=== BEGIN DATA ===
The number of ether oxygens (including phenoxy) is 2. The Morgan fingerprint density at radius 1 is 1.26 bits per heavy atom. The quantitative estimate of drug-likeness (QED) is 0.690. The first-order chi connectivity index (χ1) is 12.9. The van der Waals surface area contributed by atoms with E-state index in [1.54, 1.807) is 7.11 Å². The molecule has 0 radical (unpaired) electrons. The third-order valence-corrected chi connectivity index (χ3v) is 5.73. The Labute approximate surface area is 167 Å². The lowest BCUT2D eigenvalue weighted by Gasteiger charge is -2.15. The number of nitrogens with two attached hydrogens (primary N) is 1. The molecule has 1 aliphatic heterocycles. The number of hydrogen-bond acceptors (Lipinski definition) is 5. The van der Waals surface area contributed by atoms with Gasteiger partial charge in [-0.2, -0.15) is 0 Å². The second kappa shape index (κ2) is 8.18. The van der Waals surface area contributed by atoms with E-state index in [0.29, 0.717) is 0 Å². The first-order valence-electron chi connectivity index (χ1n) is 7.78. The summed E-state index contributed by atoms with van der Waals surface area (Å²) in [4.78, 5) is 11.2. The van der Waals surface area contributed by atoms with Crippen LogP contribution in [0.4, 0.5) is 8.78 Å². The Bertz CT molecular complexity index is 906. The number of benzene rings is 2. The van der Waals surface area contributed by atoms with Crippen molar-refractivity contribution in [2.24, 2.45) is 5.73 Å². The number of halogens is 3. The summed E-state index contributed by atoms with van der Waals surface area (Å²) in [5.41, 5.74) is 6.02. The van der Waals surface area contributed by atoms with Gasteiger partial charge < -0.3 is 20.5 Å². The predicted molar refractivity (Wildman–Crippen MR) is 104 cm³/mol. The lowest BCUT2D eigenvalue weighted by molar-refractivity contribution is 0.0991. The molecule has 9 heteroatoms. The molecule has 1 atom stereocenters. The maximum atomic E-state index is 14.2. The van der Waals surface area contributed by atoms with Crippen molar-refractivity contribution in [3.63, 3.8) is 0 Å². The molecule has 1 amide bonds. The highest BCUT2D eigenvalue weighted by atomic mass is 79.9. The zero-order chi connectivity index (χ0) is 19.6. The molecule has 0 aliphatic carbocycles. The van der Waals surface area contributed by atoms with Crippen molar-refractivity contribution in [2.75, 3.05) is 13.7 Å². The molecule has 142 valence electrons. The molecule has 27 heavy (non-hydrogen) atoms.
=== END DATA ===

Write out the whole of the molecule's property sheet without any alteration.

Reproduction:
The number of ether oxygens (including phenoxy) is 2. The Morgan fingerprint density at radius 1 is 1.26 bits per heavy atom. The quantitative estimate of drug-likeness (QED) is 0.690. The first-order chi connectivity index (χ1) is 12.9. The van der Waals surface area contributed by atoms with E-state index in [1.54, 1.807) is 7.11 Å². The molecule has 0 radical (unpaired) electrons. The third-order valence-corrected chi connectivity index (χ3v) is 5.73. The Labute approximate surface area is 167 Å². The lowest BCUT2D eigenvalue weighted by Gasteiger charge is -2.15. The number of nitrogens with two attached hydrogens (primary N) is 1. The molecule has 1 aliphatic heterocycles. The number of hydrogen-bond acceptors (Lipinski definition) is 5. The van der Waals surface area contributed by atoms with Gasteiger partial charge in [-0.2, -0.15) is 0 Å². The second kappa shape index (κ2) is 8.18. The van der Waals surface area contributed by atoms with E-state index in [0.29, 0.717) is 0 Å². The first-order valence-electron chi connectivity index (χ1n) is 7.78. The summed E-state index contributed by atoms with van der Waals surface area (Å²) in [4.78, 5) is 11.2. The van der Waals surface area contributed by atoms with Crippen LogP contribution in [0.4, 0.5) is 8.78 Å². The Bertz CT molecular complexity index is 906. The number of benzene rings is 2. The van der Waals surface area contributed by atoms with Crippen molar-refractivity contribution in [2.24, 2.45) is 5.73 Å². The number of halogens is 3. The summed E-state index contributed by atoms with van der Waals surface area (Å²) in [5.41, 5.74) is 6.02. The van der Waals surface area contributed by atoms with Gasteiger partial charge < -0.3 is 20.5 Å². The predicted molar refractivity (Wildman–Crippen MR) is 104 cm³/mol. The lowest BCUT2D eigenvalue weighted by molar-refractivity contribution is 0.0991. The molecule has 9 heteroatoms. The molecule has 1 atom stereocenters. The maximum atomic E-state index is 14.2. The van der Waals surface area contributed by atoms with Crippen molar-refractivity contribution in [3.63, 3.8) is 0 Å². The molecule has 1 amide bonds. The highest BCUT2D eigenvalue weighted by atomic mass is 79.9. The zero-order chi connectivity index (χ0) is 19.6. The molecule has 0 aliphatic carbocycles. The van der Waals surface area contributed by atoms with Crippen molar-refractivity contribution in [2.75, 3.05) is 13.7 Å². The molecule has 142 valence electrons. The molecule has 27 heavy (non-hydrogen) atoms.